This spring, the Jill Griesse Historic Garden project begins the third phase of our comprehensive renovation of the Museum grounds and gardens.
We are already off to a great head start for our third year of garden renovations and are proud to announce the recent completion of the elegant reproduction period fence and entrance gate across the entire sidewalk front of the Museum. Graciously funded by the Granville Community Foundation, the black powder-coated aluminum fence features a historic Greek key motif. This gift from the foundation is a handsome addition to the Museum grounds and to downtown Granville.
When summer arrives, we will turn our attentions to the Ladies' Garden where you will see us re-position the steps into the garden slightly to the south to align with the bronze statue located on the opposite wall. The center bed will be converted to crushed stone allowing for a handsome gathering spot for public or private meetings, lunches, and talks. The Granville Garden Club, who will oversee this project, has plans for a pair of clematis for a new arbor as well as other new and refreshed plantings.
In the summer of 2015, the first year of the project, we executed the first phase of landscape designer Laura Burchfield's master plan for the garden, installing plant material in fashion and in use during the mid nineteenth century when the house was occupied by the Avery’s and the Downers. Five thousand daffodil bulbs, many from the original garden of namesake Jill Griesse, will be in bloom soon, flowering and multiplying each and every spring.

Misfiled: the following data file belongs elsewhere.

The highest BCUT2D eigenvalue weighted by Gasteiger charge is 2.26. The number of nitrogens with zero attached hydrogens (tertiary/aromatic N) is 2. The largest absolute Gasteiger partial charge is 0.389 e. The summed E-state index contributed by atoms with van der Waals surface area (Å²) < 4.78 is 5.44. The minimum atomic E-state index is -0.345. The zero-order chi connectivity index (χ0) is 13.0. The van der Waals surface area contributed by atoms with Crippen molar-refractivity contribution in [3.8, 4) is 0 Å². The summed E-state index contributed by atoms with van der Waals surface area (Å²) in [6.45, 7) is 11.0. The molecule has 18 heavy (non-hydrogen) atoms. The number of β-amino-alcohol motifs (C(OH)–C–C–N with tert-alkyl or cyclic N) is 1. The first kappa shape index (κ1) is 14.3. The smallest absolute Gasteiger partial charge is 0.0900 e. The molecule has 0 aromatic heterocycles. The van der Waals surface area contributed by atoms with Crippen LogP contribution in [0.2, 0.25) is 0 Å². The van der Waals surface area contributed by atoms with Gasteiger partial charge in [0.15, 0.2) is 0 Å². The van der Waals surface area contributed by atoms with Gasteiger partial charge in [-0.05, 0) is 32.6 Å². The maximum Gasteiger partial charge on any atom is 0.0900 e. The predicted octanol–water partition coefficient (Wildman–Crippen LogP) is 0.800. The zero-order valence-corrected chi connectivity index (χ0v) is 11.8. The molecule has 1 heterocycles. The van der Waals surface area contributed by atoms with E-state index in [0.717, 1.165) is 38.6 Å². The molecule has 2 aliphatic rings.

The second year of garden renovation, 2016, saw the completion of the Dale and Tina Knobel Garden Folly, our intimate Greek revival outdoor performance pavilion. The Folly was designed to ingeniously contain secure storage for tables and chairs used for outdoor public or private functions on the grounds. The Folly also provides an area for the Granville Garden Club to use in their ongoing maintenance of the Museum grounds. But more than that, the Folly now becomes the focal point of the garden and is available as a venue for performances, celebrations, and weddings in the years to come.
Also in year two, new planting beds were designed and created east and west of the Folly. Of particular note in the new beds is a handsome pair of Thornless Hawthorne trees. The master plan also called for a six-foot high cedar fence to the east and south of the Folly, and this fence now accents the Folly and its new attendant plantings in a most sublime way.
Now is the time to contact the Museum to book our grounds for your family reunion or life celebrations. Please take advantage of our handsome landscaped grounds. To have a wedding at the new Folly would be magical!